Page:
WASHINGTON — The U.S. bishops’ conference welcomed President Joe Biden’s immigration actions on Wednesday, while one Catholic group decried the continuance of deportations.

On Tuesday, the White House announced several executive actions on immigration reform; these included the creation of a task force to locate separated immigrant families, ordering a review of Trump-era restrictions on asylum seekers, and an order seeking to address the root causes of migration from Central America.

The chair of the migration committee at the U.S. bishops’ conference (USCCB) welcomed the actions, saying they “will help to ensure that immigrants and refugees are treated humanely and in accordance with their God-given dignity.”

“Actions implemented by the prior administration on these issues have directly impacted and harmed immigrants’ and refugees’ lives, in many cases needlessly instilling fear and creating or perpetuating family separation,” stated Bishop Mario Dorsonville, auxiliary bishop of Washington, D.C. and USCCB migration chair.

However, the executive director of Catholic Legal Immigration Network, Inc. (CLINIC), Anna Gallagher, pleaded for a stop to deportations of asylum-seekers that were ordered by the Trump administration and scheduled for Wednesday, Feb. 3.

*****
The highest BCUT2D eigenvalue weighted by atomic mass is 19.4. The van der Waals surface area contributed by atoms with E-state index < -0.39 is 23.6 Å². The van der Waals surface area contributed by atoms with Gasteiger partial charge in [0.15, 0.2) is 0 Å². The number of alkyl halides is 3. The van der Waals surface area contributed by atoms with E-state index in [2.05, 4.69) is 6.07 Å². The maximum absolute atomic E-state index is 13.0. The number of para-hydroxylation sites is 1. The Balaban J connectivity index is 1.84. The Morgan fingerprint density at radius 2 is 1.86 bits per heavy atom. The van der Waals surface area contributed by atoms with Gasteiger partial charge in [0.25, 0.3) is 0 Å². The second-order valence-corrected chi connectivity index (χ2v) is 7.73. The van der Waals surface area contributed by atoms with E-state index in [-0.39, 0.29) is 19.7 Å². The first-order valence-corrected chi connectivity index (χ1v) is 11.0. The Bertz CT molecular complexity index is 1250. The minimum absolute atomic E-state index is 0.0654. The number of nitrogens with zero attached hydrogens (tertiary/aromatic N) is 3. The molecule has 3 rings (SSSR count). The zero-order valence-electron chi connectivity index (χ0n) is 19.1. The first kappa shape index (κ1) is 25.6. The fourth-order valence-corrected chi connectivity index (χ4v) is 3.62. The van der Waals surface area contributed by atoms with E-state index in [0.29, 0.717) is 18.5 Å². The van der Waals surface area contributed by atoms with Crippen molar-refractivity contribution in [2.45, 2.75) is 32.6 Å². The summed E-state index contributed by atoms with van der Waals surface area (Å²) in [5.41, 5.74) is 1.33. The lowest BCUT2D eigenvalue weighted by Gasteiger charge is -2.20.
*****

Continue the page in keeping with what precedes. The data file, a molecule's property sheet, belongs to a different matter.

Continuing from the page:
Although President Biden previously ordered a 100-day halt to some deportations of immigrants, a federal judge on Jan. 26 suspended that order. Deportations ordered by the Trump administration were allowed to go into effect.

Those included for removal on Wednesday included Haitian asylum-seekers, immigrant families detained in Dilley, Texas, and “dozens of people who fled atrocities in Cameroon, Angola, and other countries,” Gallagher said on Tuesday.

“No human being should be sent back to harm. When our government shirked that responsibility for four years, people died,” Gallagher stated.

Among its immigration actions, the White House announced on Tuesday that the administration will review the previous halt to new asylum grants during the COVID-19 pandemic, and would consider how to receive asylum seekers who were affected by the previous “remain-in-Mexico” policy.

The administration will also consider reviving the Central American Minors program.

“We know that changes will take time but applaud President Biden’s commitment to prioritize assisting our immigrant and refugee brothers and sisters,” Bishop Dorsonville stated, while offering the bishops’ “assistance and cooperation on these urgent matters of human life and dignity.”

The group Jesuit Refugee Services also praised the executive actions.

“The US can lead a comprehensive migration policy and protect the human rights of forcibly displaced persons and refugees in the Americas region,” said Monica Gomez, advocacy officer for Jesuit Refugee Service LAC.

“The entire continent is facing profound challenges of forced migration, which require democratic changes in countries of origin and greater support for cooperation in countries of transit and destination,” Gomez said.